In that period, the Bizen Den school which used this kind of active choji midare hamon was Ishido school which prospered in Edo, Osaka, Kishu, and Fukuoka. This is a an Osaka Ishido Tatara Nagayuki wakizashi. Nagayuki has two styles: one is an old Ichimonji type active choji midare hamon, just like on this wakizashi, and the other is a Sue-Bizen Sukehiro style open bottom double o-gunome midare hamon. In the case of choji midare work, there are large and small midare, vertical alterations, and a beautiful active midare hamon. But many of them have large high midare hamon, and the tops of the waves are the same height, and these are mixed with prominent togari, and this wakizashi shows these characters very well. Usually, his boshi are yakikomi, the tips are sharp and there is a long return. This wakizashi does not have much yakikome activity, and there is a shallow return, but the tip is sharp.
In voting, many people saw these charcteristics and answered with Nagayuki. But there were some Ishido school names. If it were Kishu Ishido work, there is a yakidashi at the moto and the hamon are smaller (narrower). If it were Fukuoka Ishido work, the jihada is a prominent masame hada, and the midare hamon are saka-ashi. If it were Edo Ishido work, such a large number of midare hamon waves would not be the same height, just like Nagayukifs work. Also, the nioguchi hamon is tight, and among the Ishido school smiths, we often see Nagayukifs work. Also, some people voted for Sue-Bizen Katsumitsu. Katsumitsu does have many wakizashi sized blades. Among Sue Bizen work, he has many choji hamon and beautiful active midare hamon, but his midare hamon are smaller (narrower) than Nagayukifs and his sakizori shapes stand out.
Kantei To No 3: tanto
Mei: Kunitsugu (Uda)
Length: slightly over 7 sun 2 bu
Sori: very slight uchizori
Jihada: itame hada mixed with mokume, nagare hada, and jifu. There are chikei, frequent ji-nie, and the entire jihada is dark.
Hamon: ko-gunome midae hamon. There are ko-ashi, ko-nie, rough nie, some places have nie kuzure; there are yubashiri, muneyaki and sunagashi.
Boshi: the omote side is midarekomi, and the ura side is straight, both sides are tsukiage, tips are sharp, and there is a long return.
This is an Uda Kunitsugu tanto. At the end of the Kamakura piriod, the Uda school founder Konyudo Kunimitsu moved from Yamato no kuni,Uda gun(county) to Etchu. Since that time, they produced master smiths such as Kunifusa, Kunimune and Kunifusa, and the school prospered until the end of the Muromachi period.
This tanto is smaller with a narrow shape, and with a little uchizori. At the first impression, it looks like a Kamakura period tanto. But for that time, it is too long for the width and it is thick. The jihada and hamon have frequent nie, and from this characteristic, we can judge this as work from before the mid-Muromachi period.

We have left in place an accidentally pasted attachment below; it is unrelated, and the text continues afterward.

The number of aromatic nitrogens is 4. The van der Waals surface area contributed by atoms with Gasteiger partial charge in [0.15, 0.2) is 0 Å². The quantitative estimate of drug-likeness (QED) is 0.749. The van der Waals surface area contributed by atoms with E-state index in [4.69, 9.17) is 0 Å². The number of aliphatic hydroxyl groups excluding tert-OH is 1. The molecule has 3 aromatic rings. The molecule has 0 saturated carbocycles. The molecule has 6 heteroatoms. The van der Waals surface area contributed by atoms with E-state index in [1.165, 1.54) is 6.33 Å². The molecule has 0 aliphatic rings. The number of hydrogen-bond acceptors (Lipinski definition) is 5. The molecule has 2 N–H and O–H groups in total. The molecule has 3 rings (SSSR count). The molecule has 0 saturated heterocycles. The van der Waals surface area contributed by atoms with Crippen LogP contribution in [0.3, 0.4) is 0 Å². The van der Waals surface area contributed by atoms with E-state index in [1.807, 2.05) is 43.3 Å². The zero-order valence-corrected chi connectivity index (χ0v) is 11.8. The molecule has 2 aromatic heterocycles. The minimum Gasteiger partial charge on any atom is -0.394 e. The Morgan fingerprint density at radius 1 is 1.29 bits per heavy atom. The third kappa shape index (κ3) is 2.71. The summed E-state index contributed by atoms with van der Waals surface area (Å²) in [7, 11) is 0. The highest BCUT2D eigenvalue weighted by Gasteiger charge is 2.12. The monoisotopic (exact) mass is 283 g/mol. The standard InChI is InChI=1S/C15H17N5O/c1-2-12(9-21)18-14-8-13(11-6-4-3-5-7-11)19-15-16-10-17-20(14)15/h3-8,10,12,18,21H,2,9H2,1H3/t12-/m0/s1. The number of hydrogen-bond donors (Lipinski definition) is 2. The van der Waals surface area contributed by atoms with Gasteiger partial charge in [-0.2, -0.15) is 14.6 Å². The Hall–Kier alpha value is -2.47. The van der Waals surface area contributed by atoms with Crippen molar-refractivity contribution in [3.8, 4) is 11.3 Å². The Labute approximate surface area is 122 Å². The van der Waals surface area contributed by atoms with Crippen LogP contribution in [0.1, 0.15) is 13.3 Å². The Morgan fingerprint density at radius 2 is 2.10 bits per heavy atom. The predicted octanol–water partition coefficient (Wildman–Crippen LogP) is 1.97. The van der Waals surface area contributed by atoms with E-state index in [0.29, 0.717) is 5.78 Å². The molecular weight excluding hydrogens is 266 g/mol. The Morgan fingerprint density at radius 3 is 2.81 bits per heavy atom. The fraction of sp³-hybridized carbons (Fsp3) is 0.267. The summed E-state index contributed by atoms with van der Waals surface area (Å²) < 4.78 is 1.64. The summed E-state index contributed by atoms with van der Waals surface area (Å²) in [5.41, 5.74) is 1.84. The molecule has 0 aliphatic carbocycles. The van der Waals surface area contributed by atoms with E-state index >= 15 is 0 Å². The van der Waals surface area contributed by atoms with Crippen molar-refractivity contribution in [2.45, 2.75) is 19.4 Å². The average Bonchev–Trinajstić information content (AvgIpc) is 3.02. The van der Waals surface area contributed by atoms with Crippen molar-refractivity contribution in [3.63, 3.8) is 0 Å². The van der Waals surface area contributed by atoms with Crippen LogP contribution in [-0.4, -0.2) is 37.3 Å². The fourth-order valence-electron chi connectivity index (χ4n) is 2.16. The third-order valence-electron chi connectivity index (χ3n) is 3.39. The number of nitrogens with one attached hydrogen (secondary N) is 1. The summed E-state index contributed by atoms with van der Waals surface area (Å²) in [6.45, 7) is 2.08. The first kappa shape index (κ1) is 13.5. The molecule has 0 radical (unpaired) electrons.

Loooking at the jihada, this has a characteristic Northern Japan dark jihada. Also, looking at the upper half of the hamon, there are uneven rough nie, and we can discern individual nie particles. This kind of nie is seen often in Uda school work and this is a characteristic point.
In voting, people recognized these characteristics, and voted for Uda school smiths, in particular, many voted for Kunimune. Uda Kunitsugu does not have many blades left compared with Kunifusa, Kunimune and Kunifusa, so it is hard to recognize his work. If you look at the tachi as Uda school work from before the mid-Muromachi period, it would be fine. Usually, Kunimune has a more characteristic Northern Japan dark jihada. Kunifusa and Kunihisa do not have much of the Northern Japan type jihada, and their jihada are often a tight ko-itame, with a bright and clear jihada. This tachifs jihada is of the Northern Japan type, and voting for the Kunimune name is understandable.
Kantei To No 4: katana
Mei: Chikuzen no kami Nobuhide Seshu Osaka ni oite kore o tsukuru
Keio Gannen(1) 11 gatu hi
Length: 2 shaku 4 sun 7 bu
Sori: 5 bu
Design: shinogi zukuri
Jihada: itame mixed with mokume hada. There are ji-nie, and chikei.
Hamon: gunome mixed with square shaped gunome; konotare. There are long ashi, frequent ko-nie, and frequent sunagashi and kinsuji.
Boshi: midarekomi, a komaru and a return.
Horimono: on the omote and ura there are futasuji-hi with marudome.
This katana is wide, and the widths at the moto and saki are not much different. It is thick, there is a shallow sori, and a large long kissaki, from this dynamic shape, we wish to judge this as Keicho-shinto or Shinshinto work. For the large size, the hiraniku is poor, the shinogi-ji is narrow for the width, and the midare hamon ashi are very long, extending almost to the edge of the hamon. From these characteristics you can judge this as a Shinshinto katana. Looking at the kissaki, the large long kissaki fukura is very poor. In the Shinshinto period, this kind of poor fukura with a sharp point is often seen in the Kiyomaro schoolfs works.
This katana is an example of the Kiyomaro schoolfs Kurihara Nobuhidefs excellent technical skill. Nobuhide followed his teacher Kiyomarofs style very well. His jihada are visible for Shinshinto, and many of them have dense jinie and frequent chikei, and a strong jihada. His hamon have bright nie, and are based on a clear gunome midare pattern. There are kinsuji and sunagashi, and these are his characteristic points.